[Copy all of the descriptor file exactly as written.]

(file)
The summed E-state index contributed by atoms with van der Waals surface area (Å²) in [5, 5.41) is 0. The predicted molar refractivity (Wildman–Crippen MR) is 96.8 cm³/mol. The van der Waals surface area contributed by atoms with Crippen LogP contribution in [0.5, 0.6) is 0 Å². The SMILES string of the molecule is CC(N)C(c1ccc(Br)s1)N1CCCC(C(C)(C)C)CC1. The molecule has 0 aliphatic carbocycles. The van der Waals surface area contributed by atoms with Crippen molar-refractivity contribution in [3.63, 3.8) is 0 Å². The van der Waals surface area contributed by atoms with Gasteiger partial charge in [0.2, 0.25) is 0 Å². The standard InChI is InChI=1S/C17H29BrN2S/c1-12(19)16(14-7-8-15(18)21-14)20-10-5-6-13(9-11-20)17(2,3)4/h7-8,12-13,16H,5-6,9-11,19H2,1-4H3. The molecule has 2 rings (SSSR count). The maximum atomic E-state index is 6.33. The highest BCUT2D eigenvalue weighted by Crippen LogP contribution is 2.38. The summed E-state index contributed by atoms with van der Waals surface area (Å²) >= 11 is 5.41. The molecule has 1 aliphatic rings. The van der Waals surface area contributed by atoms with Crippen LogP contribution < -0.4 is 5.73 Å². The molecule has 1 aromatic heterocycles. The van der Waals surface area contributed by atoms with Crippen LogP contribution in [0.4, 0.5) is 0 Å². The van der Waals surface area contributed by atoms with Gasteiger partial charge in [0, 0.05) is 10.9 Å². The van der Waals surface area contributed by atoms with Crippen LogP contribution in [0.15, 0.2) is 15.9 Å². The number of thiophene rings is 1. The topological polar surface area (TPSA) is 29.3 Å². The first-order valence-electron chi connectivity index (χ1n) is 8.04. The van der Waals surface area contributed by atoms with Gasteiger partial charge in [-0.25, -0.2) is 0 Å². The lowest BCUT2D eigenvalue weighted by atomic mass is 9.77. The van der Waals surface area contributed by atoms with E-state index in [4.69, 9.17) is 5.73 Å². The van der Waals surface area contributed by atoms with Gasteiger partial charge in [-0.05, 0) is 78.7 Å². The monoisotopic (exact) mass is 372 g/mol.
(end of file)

The summed E-state index contributed by atoms with van der Waals surface area (Å²) in [5, 5.41) is 0. The predicted molar refractivity (Wildman–Crippen MR) is 96.8 cm³/mol. The van der Waals surface area contributed by atoms with Crippen LogP contribution in [0.5, 0.6) is 0 Å². The SMILES string of the molecule is CC(N)C(c1ccc(Br)s1)N1CCCC(C(C)(C)C)CC1. The molecule has 0 aliphatic carbocycles. The van der Waals surface area contributed by atoms with Crippen molar-refractivity contribution in [3.63, 3.8) is 0 Å². The van der Waals surface area contributed by atoms with Gasteiger partial charge in [0.2, 0.25) is 0 Å². The standard InChI is InChI=1S/C17H29BrN2S/c1-12(19)16(14-7-8-15(18)21-14)20-10-5-6-13(9-11-20)17(2,3)4/h7-8,12-13,16H,5-6,9-11,19H2,1-4H3. The molecule has 2 rings (SSSR count). The maximum atomic E-state index is 6.33. The highest BCUT2D eigenvalue weighted by Crippen LogP contribution is 2.38. The summed E-state index contributed by atoms with van der Waals surface area (Å²) >= 11 is 5.41. The molecule has 1 aliphatic rings. The van der Waals surface area contributed by atoms with Crippen LogP contribution < -0.4 is 5.73 Å². The molecule has 1 aromatic heterocycles. The van der Waals surface area contributed by atoms with Crippen LogP contribution in [0.4, 0.5) is 0 Å². The van der Waals surface area contributed by atoms with Gasteiger partial charge in [0, 0.05) is 10.9 Å². The van der Waals surface area contributed by atoms with Crippen LogP contribution in [0.15, 0.2) is 15.9 Å². The number of thiophene rings is 1. The topological polar surface area (TPSA) is 29.3 Å². The first-order valence-electron chi connectivity index (χ1n) is 8.04. The van der Waals surface area contributed by atoms with Gasteiger partial charge in [-0.25, -0.2) is 0 Å². The lowest BCUT2D eigenvalue weighted by atomic mass is 9.77. The van der Waals surface area contributed by atoms with E-state index in [4.69, 9.17) is 5.73 Å². The van der Waals surface area contributed by atoms with Gasteiger partial charge in [-0.05, 0) is 78.7 Å². The monoisotopic (exact) mass is 372 g/mol.